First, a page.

Tsunami buoys are not independent warning systems, there are singular measurement systems. For GITEWS, the buoy systems were developed for the verification of a tsunami in the open ocean. For the first time, modern GPS receivers and various, especially meteorological sensors were installed on the buoys themselves, so that a buoy itself is a measuring instrument. The buoys can be complemented by ocean bottom units; two development lines are available (OBU PACT). Buoy systems can be employed usefully and reliably in the Indian Ocean - as in the other world's oceans - if operation and maintenance can be assured technically, organizationally and financially.
The most important information for a rapid warning, namely the magnitude and fast localisation of an earthquake, cannot be delivered by buoy systems. At the beginning of the project buoy systems were included in the planning, because they belonged to the "classic" instrument pool of the existing tsunami warning systems. The buoys developed within GITEWS belong to the most advanced worldwide. In the course of the project it quickly turned out that the buoy information cannot be on hand in time for the quick warning necessary in Indonesia (5 minutes after the earthquake), however equivalent information can be obtained in the required short time span through the integration of land-based GPS as an innovative element. To at least deliver information within the first ten minutes of an earthquake, the buoys have to be very close to the earthquake zone and thus anchored close to the coast of Indonesia. The possibility of "vandalism" by fishermen who use the buoys to moor their vessels was, however, underestimated, as was the dense ship traffic near the coast.
Offshore instruments are particularly expensive to maintain. The calculation for the operational cost of the Indonesian system as a whole reveals that the maintenance and operation of the buoy systems alone (20 in total, of which 10 from Germany) costs as much as a comparable service for all of the approximately 280 instruments installed on land. Further examinations of cost and benefit took into account that maintenance is laborious, the buoy data usually comes too late for the first and most important warning and that a limited availability of the systems is to be expected due to vandalism. This led to the overall decision to no longer consider the buoy systems for early warning in Indonesia. Due to the development and expansion of the novel land-based measuring system the offshore buoys is no longer necessary for tsunami early warning in Indonesia.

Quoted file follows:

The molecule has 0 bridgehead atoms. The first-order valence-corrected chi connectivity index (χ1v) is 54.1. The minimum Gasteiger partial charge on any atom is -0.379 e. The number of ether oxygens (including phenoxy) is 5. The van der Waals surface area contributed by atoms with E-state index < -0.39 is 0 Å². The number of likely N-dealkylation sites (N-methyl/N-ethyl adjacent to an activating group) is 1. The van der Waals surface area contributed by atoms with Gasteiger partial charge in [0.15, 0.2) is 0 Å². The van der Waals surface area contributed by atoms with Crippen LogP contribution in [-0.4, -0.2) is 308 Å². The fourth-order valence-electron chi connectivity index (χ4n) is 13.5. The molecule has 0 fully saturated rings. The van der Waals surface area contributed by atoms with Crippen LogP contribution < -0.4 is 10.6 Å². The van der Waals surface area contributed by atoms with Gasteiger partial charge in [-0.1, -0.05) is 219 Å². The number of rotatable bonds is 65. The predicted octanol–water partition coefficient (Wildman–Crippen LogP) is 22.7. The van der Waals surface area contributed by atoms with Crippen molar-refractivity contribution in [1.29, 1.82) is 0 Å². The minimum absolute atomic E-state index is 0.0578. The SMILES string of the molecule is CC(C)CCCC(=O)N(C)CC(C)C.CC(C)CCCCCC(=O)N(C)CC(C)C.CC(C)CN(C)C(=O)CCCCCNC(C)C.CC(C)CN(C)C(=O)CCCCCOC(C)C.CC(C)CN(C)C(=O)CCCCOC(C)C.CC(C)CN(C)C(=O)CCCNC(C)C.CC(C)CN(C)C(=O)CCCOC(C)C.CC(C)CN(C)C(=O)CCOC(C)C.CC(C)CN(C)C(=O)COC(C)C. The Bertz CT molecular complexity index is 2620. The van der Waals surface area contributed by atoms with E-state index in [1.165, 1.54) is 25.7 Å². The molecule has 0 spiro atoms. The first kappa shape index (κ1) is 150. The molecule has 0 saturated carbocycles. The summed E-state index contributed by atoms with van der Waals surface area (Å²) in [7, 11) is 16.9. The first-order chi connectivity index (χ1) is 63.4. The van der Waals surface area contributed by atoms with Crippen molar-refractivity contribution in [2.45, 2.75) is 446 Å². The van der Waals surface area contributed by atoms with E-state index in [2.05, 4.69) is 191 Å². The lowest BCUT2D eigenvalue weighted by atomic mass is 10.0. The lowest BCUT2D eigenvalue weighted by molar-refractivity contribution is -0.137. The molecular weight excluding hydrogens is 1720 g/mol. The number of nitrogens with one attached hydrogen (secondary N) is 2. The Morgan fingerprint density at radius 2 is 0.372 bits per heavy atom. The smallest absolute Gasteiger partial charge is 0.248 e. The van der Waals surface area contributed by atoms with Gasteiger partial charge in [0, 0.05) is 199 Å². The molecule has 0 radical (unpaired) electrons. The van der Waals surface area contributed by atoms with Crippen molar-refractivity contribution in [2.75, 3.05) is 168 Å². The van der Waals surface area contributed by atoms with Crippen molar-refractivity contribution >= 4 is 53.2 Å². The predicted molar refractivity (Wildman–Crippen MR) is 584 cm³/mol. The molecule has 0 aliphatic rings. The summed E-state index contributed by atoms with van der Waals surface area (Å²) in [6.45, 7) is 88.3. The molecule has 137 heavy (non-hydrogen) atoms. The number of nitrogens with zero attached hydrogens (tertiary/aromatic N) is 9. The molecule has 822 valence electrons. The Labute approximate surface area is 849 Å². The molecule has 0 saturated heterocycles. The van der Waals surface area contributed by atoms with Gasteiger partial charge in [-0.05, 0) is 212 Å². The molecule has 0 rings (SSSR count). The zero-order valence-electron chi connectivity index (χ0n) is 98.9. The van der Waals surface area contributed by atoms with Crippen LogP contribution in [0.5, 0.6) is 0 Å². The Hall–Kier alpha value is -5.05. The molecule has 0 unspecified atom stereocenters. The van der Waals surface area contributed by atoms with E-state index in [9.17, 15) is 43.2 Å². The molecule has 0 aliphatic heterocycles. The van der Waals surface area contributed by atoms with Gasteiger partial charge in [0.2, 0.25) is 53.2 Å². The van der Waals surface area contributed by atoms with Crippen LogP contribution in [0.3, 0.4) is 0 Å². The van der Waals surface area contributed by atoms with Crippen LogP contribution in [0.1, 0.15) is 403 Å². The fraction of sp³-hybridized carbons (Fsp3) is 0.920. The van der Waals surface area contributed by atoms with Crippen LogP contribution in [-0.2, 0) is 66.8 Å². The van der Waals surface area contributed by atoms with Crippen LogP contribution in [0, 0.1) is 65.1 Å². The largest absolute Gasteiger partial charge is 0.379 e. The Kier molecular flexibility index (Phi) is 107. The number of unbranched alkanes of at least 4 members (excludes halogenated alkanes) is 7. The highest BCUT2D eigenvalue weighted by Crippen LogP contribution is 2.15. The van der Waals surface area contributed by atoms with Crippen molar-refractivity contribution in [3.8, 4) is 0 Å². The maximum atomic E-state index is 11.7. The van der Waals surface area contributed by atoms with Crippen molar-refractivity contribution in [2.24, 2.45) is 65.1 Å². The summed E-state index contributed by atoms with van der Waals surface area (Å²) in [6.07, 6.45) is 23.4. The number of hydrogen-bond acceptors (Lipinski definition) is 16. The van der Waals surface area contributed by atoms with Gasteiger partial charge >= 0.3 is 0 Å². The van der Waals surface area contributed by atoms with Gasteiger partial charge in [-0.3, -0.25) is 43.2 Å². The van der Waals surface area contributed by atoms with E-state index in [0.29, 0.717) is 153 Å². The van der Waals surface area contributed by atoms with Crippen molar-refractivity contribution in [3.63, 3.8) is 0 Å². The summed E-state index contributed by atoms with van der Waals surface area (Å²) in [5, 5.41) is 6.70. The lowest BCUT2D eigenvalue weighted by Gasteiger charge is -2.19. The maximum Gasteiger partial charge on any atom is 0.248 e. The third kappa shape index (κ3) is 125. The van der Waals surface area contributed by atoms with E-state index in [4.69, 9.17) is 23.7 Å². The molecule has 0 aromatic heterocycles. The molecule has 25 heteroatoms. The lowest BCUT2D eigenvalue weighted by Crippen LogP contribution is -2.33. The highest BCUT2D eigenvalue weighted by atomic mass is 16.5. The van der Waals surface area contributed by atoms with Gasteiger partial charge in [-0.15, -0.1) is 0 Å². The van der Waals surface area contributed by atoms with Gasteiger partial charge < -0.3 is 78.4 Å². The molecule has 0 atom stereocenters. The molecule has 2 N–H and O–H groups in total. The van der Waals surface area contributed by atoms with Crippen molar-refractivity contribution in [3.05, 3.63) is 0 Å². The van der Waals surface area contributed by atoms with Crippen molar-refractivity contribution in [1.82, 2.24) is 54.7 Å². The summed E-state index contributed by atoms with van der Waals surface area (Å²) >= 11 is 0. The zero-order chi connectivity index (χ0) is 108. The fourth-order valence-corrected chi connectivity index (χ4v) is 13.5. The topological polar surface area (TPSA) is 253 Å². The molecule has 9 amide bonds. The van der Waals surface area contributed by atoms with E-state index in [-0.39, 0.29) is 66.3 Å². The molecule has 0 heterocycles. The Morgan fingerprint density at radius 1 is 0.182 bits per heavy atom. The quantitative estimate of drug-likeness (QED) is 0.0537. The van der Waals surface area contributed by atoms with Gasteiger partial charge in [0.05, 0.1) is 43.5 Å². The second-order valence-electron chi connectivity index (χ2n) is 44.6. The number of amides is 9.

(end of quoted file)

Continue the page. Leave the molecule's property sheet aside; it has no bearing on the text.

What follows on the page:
A tsunami wave, triggered by, for example, a great earthquake, generates a sudden change in pressure in the water column. Ocean bottom units that are installed on the seafloor in the open ocean register this pressure change and report it to the GPS buoy on the surface, which in turn pass on the data via satellite to the data and warning centre.
PACT (Pressure based, Acoustically Coupled Tsunami Detector) is a continued development of the established U.S. Dart system. With this device, the water pressure is measured at the ocean floor, so that a tsunami (pressure rise) is recognized immediately. The pressure data is transmitted acoustically through the water body via a modem connection to the buoy. PACT therefore integrates all the modern marine communication and measurement techniques (pressure level, data logger, data analysis, acoustic modem, acoustic releaser, rescue aid) in one device.
OBU (Ocean Bottom Unit)
OBU is a second line of development to the ocean bottom units besides PACT and was developed and built by IFM-GEOMAR and KUM GmbH. In this base unit, three-component broadband seismometers are added to the existing pressure sensors and hydrophones. The data recording is continuous and will initially be stored on a data recorder. In case of sudden pressure change of more than 3 cm water level change, the OBU triggers a tsunami alert and transmits the data via the buoy to the warning center. To save energy, in nominal mode the data are sent only every 48 hours automatically to the warning centre.